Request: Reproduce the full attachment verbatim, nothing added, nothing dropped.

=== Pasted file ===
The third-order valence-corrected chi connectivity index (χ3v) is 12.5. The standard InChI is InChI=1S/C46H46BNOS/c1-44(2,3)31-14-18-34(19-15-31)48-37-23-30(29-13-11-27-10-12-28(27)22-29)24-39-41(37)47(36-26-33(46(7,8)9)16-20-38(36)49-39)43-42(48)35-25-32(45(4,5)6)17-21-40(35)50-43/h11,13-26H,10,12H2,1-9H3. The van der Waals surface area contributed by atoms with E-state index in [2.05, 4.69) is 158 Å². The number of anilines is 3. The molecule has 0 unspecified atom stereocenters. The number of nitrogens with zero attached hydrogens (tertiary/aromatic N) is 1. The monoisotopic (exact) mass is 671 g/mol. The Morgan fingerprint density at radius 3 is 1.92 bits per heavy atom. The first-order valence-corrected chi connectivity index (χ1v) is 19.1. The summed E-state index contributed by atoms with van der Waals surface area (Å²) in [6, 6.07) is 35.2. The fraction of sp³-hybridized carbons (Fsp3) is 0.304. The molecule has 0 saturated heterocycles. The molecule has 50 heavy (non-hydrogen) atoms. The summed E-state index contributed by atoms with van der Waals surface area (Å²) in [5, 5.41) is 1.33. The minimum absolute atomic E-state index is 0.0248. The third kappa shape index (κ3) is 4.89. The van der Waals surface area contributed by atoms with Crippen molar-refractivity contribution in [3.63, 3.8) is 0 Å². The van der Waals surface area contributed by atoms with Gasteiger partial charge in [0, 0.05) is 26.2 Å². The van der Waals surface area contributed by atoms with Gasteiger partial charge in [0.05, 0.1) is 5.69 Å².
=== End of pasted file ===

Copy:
The third-order valence-corrected chi connectivity index (χ3v) is 12.5. The standard InChI is InChI=1S/C46H46BNOS/c1-44(2,3)31-14-18-34(19-15-31)48-37-23-30(29-13-11-27-10-12-28(27)22-29)24-39-41(37)47(36-26-33(46(7,8)9)16-20-38(36)49-39)43-42(48)35-25-32(45(4,5)6)17-21-40(35)50-43/h11,13-26H,10,12H2,1-9H3. The van der Waals surface area contributed by atoms with E-state index in [2.05, 4.69) is 158 Å². The number of anilines is 3. The molecule has 0 unspecified atom stereocenters. The number of nitrogens with zero attached hydrogens (tertiary/aromatic N) is 1. The monoisotopic (exact) mass is 671 g/mol. The Morgan fingerprint density at radius 3 is 1.92 bits per heavy atom. The first-order valence-corrected chi connectivity index (χ1v) is 19.1. The summed E-state index contributed by atoms with van der Waals surface area (Å²) in [6, 6.07) is 35.2. The fraction of sp³-hybridized carbons (Fsp3) is 0.304. The molecule has 0 saturated heterocycles. The molecule has 50 heavy (non-hydrogen) atoms. The summed E-state index contributed by atoms with van der Waals surface area (Å²) in [5, 5.41) is 1.33. The minimum absolute atomic E-state index is 0.0248. The third kappa shape index (κ3) is 4.89. The van der Waals surface area contributed by atoms with Crippen molar-refractivity contribution in [3.63, 3.8) is 0 Å². The van der Waals surface area contributed by atoms with Gasteiger partial charge in [0, 0.05) is 26.2 Å². The van der Waals surface area contributed by atoms with Gasteiger partial charge in [0.05, 0.1) is 5.69 Å².